4. Great post, Meg, and thanks for the link!

    I think one of the most annoying things for Gen Y (and everyone!) is interruptive advertising that’s not personalized to me. Even as a blogger I experience this with 3-4 pitches a day from PR firms that could really care less about me. Companies that want to successfully target Gen Y should discover new ways to join the conversation and talk to me. That doesn’t mean getting a Facebook page either, but being much more innovative… Hopefully Alice has done much on your list already, and we’ll provide the innovation on launch as well.

  5. @Cyndee – You’re right by saying availability should take priority in terms of customer service. I think we’ve seen several companies set stellar examples of how to use social media and the Internet to better their CR operations.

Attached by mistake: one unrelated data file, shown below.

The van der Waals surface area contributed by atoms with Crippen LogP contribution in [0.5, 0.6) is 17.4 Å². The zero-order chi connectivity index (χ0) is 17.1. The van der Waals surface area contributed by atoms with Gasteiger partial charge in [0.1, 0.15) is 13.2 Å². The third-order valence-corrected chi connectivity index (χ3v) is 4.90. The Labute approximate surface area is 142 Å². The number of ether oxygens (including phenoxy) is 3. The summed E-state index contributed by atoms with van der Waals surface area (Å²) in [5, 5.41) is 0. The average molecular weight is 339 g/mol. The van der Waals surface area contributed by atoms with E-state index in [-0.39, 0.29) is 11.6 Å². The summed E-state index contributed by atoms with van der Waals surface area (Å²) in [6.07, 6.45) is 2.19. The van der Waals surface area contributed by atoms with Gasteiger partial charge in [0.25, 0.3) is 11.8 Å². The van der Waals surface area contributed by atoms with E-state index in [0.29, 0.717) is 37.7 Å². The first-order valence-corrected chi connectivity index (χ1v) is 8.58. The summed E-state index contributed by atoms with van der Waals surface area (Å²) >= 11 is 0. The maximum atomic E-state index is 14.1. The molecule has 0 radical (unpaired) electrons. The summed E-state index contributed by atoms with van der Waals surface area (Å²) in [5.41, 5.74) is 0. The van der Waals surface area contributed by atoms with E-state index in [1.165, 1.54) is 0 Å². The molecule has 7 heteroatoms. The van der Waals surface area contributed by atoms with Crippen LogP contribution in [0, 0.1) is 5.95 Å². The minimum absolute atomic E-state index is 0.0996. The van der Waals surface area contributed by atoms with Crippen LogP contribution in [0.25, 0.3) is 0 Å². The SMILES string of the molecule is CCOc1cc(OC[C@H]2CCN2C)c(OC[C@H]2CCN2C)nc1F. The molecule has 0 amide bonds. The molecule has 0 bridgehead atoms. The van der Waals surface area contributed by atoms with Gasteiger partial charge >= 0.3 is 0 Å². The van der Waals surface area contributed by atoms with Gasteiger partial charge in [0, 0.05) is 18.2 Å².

@Rebecca – Personalization is so elemental, I don’t understand how it’s so underused. Personalized content helps build relationships and relationships are what will breed good PR and marketing.

    I also agree innovation always wins over my attention span, but I would still recommend that if companies are trying to target Gen Y, they should develop comprehensive Facebook page strategies. Of course, this doesn’t mean just having one (nor should every brand have one!) – but leveraging ideas that truly build a community of fans based on engaging content, interesting conversations, and innovative games/apps/videos/discussions/contests.

    Thanks for stopping by, and for your valuable feedback!